Two weeks ago, we celebrated the 35th anniversary of the Bauer Executive MBA Program. It was a well-organized event and it was humbling to see alumni return to celebrate and reconnect. It was an opportune moment to talk about where we had come, and more important, where we were headed as a program, a college, and an institution of learning. You see, #35 is special. It is not 25 and it is not 50, and interestingly 35 is the minimum age you need to be to run for president of the U.S., so obviously it is a turning point presumably representing a maturity threshold.
In our context, for the EMBA program at the Bauer College of Business, what does this maturity point represent?
Yes, we are a large school — almost 6,000 students with a comprehensive range of programs. We graduate about 1,500 students every year, and our programs are nationally ranked — #5 in the country among publics to produce the largest # of S&P 500 CEOs and our undergraduate entrepreneurship program in the top 3 nationally. We now offer the EMBA here in Houston, in Beijing, in Dubai and in India, and debuting soon will be a version of this program in the Woodlands — all thanks to the people, our students, our faculty, our staff, and very importantly, you, our alumni. And I could give you reams of statistics on what we have accomplished in the last 35 years.
In many ways however, our next move, the shift, or the inflexion, is driven not so much by quantitative metrics, but more by a qualitative shift in our brand — we are moving from a degree-provider approach to a customized, how-do-I-leverage-my-skills approach where we focus on expanding our participants’ sphere of influence.
The big rock of our times, as Jim Clifton describes in his book, The Coming Jobs War, is that currently global population exceeds 7 billion, of which 3 billion are capable of working, but there are only 1.2 billion jobs. Unemployment on the scale of 1.8 billion, which is almost one quarter of the global population, is the biggest challenge of our times. Rather than a transactional approach built around helping our participants find jobs, our program today is about helping you find, but more importantly create, jobs and really create opportunities for you and for those around you.
You see, in business schools we don’t reinvent the wheel, rather we help you understand how to move the wheel forward. Any more however, there are too many wheels all on the same street and the streets that were once open are now under construction. As much as you need to know how to move the wheel forward, the true reward lies in paving a new street where you can navigate your wheel.
If you listened to the conversations coming out of Davos this year, the themes of our day are disruptive innovation, the new normal of slow growth and cautious optimism, and dealing with change. In the most recent issue of the HBR there is an article on the 100 best CEOs, and the competency that seems to be in demand is the ability to learn even as the world around you changes. From teaching finance, and accounting, and marketing and information systems, or the basic language of business, our EMBA program — your EMBA program — is moving to a plane where we help you learn, but more importantly we help you learn how to learn. We have teamed up with Korn/Ferry International to offer a curriculum that will help develop competencies that you can use to move your organizations even during periods of massive change, tools that will help you learn even as things change, to manage even as rules change, and to lead even as the plan changes.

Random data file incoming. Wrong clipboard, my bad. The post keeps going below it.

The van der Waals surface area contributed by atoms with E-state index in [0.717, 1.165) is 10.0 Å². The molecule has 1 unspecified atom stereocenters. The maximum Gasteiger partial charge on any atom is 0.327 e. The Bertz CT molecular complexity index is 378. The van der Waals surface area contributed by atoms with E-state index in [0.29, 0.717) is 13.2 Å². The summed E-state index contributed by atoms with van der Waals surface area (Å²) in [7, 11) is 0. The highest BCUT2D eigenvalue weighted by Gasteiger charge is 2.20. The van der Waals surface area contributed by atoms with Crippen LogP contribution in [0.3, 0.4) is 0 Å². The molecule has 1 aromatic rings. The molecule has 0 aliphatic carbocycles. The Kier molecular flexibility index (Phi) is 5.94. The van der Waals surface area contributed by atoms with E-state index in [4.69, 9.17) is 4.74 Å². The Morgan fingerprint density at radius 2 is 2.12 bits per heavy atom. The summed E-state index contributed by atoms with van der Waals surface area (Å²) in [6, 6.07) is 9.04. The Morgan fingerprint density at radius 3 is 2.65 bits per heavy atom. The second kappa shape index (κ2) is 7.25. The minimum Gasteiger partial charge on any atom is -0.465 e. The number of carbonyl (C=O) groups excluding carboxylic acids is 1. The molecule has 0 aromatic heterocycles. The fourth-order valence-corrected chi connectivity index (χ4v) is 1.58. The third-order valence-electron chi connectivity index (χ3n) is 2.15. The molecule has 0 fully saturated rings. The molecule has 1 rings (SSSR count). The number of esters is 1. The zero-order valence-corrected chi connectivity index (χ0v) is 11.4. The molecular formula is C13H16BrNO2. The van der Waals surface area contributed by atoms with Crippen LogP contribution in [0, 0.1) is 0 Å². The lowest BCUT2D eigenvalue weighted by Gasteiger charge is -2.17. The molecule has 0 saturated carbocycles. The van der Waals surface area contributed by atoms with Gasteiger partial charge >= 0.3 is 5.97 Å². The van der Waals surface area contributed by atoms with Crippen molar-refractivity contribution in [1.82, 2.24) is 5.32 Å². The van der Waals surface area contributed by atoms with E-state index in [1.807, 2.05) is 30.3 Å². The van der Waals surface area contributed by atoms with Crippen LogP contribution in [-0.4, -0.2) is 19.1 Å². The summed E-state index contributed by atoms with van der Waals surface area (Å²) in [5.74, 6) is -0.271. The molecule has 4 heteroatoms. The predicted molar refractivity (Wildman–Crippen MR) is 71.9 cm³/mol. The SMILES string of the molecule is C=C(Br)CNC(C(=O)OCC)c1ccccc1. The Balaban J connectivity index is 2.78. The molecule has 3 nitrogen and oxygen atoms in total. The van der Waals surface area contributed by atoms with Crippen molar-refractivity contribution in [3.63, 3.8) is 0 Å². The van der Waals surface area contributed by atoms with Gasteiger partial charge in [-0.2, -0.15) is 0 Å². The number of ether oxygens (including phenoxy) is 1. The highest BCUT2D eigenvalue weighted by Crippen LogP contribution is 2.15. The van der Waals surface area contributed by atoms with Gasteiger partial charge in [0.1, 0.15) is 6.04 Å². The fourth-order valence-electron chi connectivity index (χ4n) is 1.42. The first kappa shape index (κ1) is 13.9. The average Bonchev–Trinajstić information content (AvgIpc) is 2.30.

Fortunately, the tools available to us to accomplish this are also evolving — the revolution in technology is allowing us to create customized learning experiences. So the second theme we are building on is customization — knowledge is standard but the learning experience needs to be customized, and if you walk around the University Classroom and Business Building, which houses the Insperity Center and the new home of our EMBA program, you will hopefully get a sense of that — you can sit in the quiet reading room on the 5th floor, or you can work with your team of 5 in a breakout room, or you can work with a larger group in our lounge areas, or you can chat with your teammates in Dubai in our video conferencing facility. I know it is not done yet, but we are getting there. Bottom line — our maturity lines are the result of us, our programs, our faculty and staff learning to deal with disruptive innovation in our environment. And we have just begun.
But the bottom line is that now more than ever, as Mitch Joel describes it, we live in a world characterized by six pixels of separation rather than six degrees of separation. We are closer than we have ever been, we can reach out and connect like we have never done before, and that is the third rock driving our inflexion point. We are reaching out, we are connecting and we want you to connect, we want you to come visit us, visit us and bring a friend, visit us and mentor a student, visit us and share your expertise, visit us and participate as a volunteer, visit us and refer a colleague, visit us and refer a donor.